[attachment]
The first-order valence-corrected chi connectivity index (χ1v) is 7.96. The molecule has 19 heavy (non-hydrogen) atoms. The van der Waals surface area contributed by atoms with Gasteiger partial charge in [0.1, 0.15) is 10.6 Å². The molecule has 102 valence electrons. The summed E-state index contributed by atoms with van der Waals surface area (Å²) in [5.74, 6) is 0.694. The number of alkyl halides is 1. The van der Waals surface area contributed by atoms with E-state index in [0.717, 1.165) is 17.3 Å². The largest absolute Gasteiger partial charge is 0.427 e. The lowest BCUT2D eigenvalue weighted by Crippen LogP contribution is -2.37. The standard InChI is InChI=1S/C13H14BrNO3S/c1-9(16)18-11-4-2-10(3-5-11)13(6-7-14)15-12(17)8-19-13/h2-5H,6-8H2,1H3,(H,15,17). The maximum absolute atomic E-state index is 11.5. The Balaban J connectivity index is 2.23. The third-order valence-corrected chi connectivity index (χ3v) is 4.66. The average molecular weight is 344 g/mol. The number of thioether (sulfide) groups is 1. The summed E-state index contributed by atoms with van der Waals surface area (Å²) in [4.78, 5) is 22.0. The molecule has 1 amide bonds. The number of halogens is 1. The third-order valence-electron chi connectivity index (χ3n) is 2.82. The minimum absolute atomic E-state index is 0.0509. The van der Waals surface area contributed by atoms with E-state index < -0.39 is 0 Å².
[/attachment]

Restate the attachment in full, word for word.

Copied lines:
The first-order valence-corrected chi connectivity index (χ1v) is 7.96. The molecule has 19 heavy (non-hydrogen) atoms. The van der Waals surface area contributed by atoms with Gasteiger partial charge in [0.1, 0.15) is 10.6 Å². The molecule has 102 valence electrons. The summed E-state index contributed by atoms with van der Waals surface area (Å²) in [5.74, 6) is 0.694. The number of alkyl halides is 1. The van der Waals surface area contributed by atoms with E-state index in [0.717, 1.165) is 17.3 Å². The largest absolute Gasteiger partial charge is 0.427 e. The lowest BCUT2D eigenvalue weighted by Crippen LogP contribution is -2.37. The standard InChI is InChI=1S/C13H14BrNO3S/c1-9(16)18-11-4-2-10(3-5-11)13(6-7-14)15-12(17)8-19-13/h2-5H,6-8H2,1H3,(H,15,17). The maximum absolute atomic E-state index is 11.5. The Balaban J connectivity index is 2.23. The third-order valence-corrected chi connectivity index (χ3v) is 4.66. The average molecular weight is 344 g/mol. The number of thioether (sulfide) groups is 1. The summed E-state index contributed by atoms with van der Waals surface area (Å²) in [4.78, 5) is 22.0. The molecule has 1 amide bonds. The number of halogens is 1. The third-order valence-electron chi connectivity index (χ3n) is 2.82. The minimum absolute atomic E-state index is 0.0509. The van der Waals surface area contributed by atoms with E-state index < -0.39 is 0 Å².